Monday, April 9, 2012

Health care reform should start locally not nationally


Edward J. O'Boyle

Edward J. O'Boyle is senior research associate with Mayo Research Institute offices in New Orleans, Lake Charles and West Monroe.

“To replace a monolith like Obamacare, whicot affiliated with the Mayo nh brings down the whole house when it fails, Mayo Research Institute (Mayo Research Institute is not affiliated with the Mayo Clinic) recommends 10 bare essentials of a more flexible and freedom-protecting reform that puts control of health care largely in the hands  of the states.

If the Supreme Court rules that Obamacare is unconstitutional, Congress will have to decide whether to attempt another federal overall or put in place entirely different reform legislation

Based on the 10th amendment that reserves all un-enumerated powers in the Constitution to the states, each state is instructed to reconstruct its own health care system according to the specific health care needs, resources, values and principles of its citizens.

Guided by the principle of subsidiarity, the federal government would provide financial support for any state that is unable to meet the basic health care needs of its citizens with its own resources. To assure that any such state continues to function as the principal party in its health care system, federal assistance would contain no mandates and would be limited to no more than 49 percent of that state's public

While the system Mr. Boyle discusses has some shortfalls, it retains the Constitutional framework of leaving to the states the responsibility of running and  financing it’s own mechanisms.  Given the large range of financial resources of each state, the federal government would only subsidize programs that the states could not.

Founded on the principle that health care is a universal human need, each state would decide the minimum health care it requires of insurance companies offering coverage to its citizens. The minimums would be recommended by an advisory group constituted of representatives from throughout the state's health care system. Whenever that advisory group reaches agreement its recommendations would be passed without revision by the legislature and signed into law by the governor. Whenever that advisory group is unable to reach agreement the legislature would define those minimums. The advisory group would revisit those minimums as circumstances change. .

Ideally this system starts from the bottom up rather than the reverse. The  state sets up it’s own devices, without Federal interventions, nor  mandates. Each state establishes it’s own priorities.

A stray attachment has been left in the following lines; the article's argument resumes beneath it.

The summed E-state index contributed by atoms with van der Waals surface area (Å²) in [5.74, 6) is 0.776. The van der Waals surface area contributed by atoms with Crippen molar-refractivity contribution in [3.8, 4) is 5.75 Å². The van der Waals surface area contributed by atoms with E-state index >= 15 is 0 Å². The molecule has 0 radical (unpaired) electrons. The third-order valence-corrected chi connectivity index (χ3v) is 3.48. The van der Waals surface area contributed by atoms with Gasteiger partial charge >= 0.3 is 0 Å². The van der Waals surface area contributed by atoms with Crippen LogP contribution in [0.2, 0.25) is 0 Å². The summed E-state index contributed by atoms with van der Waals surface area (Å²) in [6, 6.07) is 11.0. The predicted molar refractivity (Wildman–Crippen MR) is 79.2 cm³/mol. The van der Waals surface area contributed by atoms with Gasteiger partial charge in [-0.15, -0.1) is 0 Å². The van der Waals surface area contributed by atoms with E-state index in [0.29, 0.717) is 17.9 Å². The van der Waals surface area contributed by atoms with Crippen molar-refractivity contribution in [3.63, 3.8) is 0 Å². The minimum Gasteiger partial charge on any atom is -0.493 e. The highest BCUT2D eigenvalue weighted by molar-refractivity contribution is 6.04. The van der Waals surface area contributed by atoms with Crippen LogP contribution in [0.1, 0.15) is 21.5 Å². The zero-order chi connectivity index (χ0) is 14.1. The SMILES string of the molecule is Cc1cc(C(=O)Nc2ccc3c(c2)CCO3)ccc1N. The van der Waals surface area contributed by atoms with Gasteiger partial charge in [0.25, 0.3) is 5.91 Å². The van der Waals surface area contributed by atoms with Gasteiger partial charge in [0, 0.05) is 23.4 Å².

Grounded on the principle that individuals have a fundamental responsibility to provide for their own needs as far as possible, any individual without employer-backed insurance would be encouraged but not required to purchase coverage with the state reimbursing up to 50 percent of the cost of the state minimum coverage. Co-pays would be a necessary part of any insurance policy. Anyone who wants coverage above the minimum would have to pay in full the additional cost for that protection.

Taking account of the special health care needs of certain persons, catastrophic coverage policies would be required of any insurance company doing business in the state. Anyone electing that added protection but not able to afford it would get a state tax credit to cover up to 50 percent of the cost.

Relying on the principle that no one of means has a right to impose the cost of their health care on others, anyone of means who decides not to have insurance coverage and subsequently requires health care services would be restricted to the minimum coverage as defined by the state. That person would be eligible for health care beyond the minimum only if he/she is willing to pay in full the additional expense of providing that care.

Based on the fundamental dignity of all humankind, persons too poor to afford their own health care would have access to the minimum coverage as defined by the state at the state's expense. To help eliminate abuse, a nominal co-pay would be required of anyone in financial distress.”

This idea eliminates the onus of “universal payer” which most Americans want but are averse to any idea that it is ‘socialized medicine’ or a national health care plan.

The full article in the (Gannett)

Reference:  Subsidiarity


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